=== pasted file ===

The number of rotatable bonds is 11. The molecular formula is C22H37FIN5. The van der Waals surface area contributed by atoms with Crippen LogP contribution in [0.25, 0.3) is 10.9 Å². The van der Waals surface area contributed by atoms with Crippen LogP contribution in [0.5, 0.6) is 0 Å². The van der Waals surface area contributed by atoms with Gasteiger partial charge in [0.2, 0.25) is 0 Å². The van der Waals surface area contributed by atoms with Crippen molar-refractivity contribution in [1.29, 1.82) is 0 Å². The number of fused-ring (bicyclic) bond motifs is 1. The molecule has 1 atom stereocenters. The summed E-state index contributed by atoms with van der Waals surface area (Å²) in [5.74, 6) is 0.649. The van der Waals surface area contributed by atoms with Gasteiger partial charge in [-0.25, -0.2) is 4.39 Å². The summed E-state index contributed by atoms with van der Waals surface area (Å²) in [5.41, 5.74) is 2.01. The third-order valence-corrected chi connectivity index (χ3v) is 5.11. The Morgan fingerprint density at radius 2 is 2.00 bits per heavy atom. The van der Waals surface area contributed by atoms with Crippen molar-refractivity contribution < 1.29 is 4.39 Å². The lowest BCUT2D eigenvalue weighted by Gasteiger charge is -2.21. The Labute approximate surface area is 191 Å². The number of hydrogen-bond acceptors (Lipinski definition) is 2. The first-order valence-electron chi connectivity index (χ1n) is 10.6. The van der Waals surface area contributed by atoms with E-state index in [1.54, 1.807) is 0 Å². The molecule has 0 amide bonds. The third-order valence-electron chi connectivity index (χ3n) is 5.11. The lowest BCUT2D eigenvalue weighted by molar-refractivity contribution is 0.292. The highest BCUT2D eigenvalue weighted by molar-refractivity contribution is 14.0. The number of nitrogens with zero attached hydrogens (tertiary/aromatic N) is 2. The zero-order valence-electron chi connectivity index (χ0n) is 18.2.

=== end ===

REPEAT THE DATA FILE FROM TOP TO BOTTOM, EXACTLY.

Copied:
The number of rotatable bonds is 11. The molecular formula is C22H37FIN5. The van der Waals surface area contributed by atoms with Crippen LogP contribution in [0.25, 0.3) is 10.9 Å². The van der Waals surface area contributed by atoms with Crippen LogP contribution in [0.5, 0.6) is 0 Å². The van der Waals surface area contributed by atoms with Gasteiger partial charge in [0.2, 0.25) is 0 Å². The van der Waals surface area contributed by atoms with Crippen molar-refractivity contribution in [1.29, 1.82) is 0 Å². The number of fused-ring (bicyclic) bond motifs is 1. The molecule has 1 atom stereocenters. The summed E-state index contributed by atoms with van der Waals surface area (Å²) in [5.74, 6) is 0.649. The van der Waals surface area contributed by atoms with Gasteiger partial charge in [-0.25, -0.2) is 4.39 Å². The summed E-state index contributed by atoms with van der Waals surface area (Å²) in [5.41, 5.74) is 2.01. The third-order valence-corrected chi connectivity index (χ3v) is 5.11. The Morgan fingerprint density at radius 2 is 2.00 bits per heavy atom. The van der Waals surface area contributed by atoms with Crippen molar-refractivity contribution < 1.29 is 4.39 Å². The lowest BCUT2D eigenvalue weighted by Gasteiger charge is -2.21. The Labute approximate surface area is 191 Å². The number of hydrogen-bond acceptors (Lipinski definition) is 2. The first-order valence-electron chi connectivity index (χ1n) is 10.6. The van der Waals surface area contributed by atoms with E-state index in [1.54, 1.807) is 0 Å². The molecule has 0 amide bonds. The third-order valence-electron chi connectivity index (χ3n) is 5.11. The lowest BCUT2D eigenvalue weighted by molar-refractivity contribution is 0.292. The highest BCUT2D eigenvalue weighted by molar-refractivity contribution is 14.0. The number of nitrogens with zero attached hydrogens (tertiary/aromatic N) is 2. The zero-order valence-electron chi connectivity index (χ0n) is 18.2.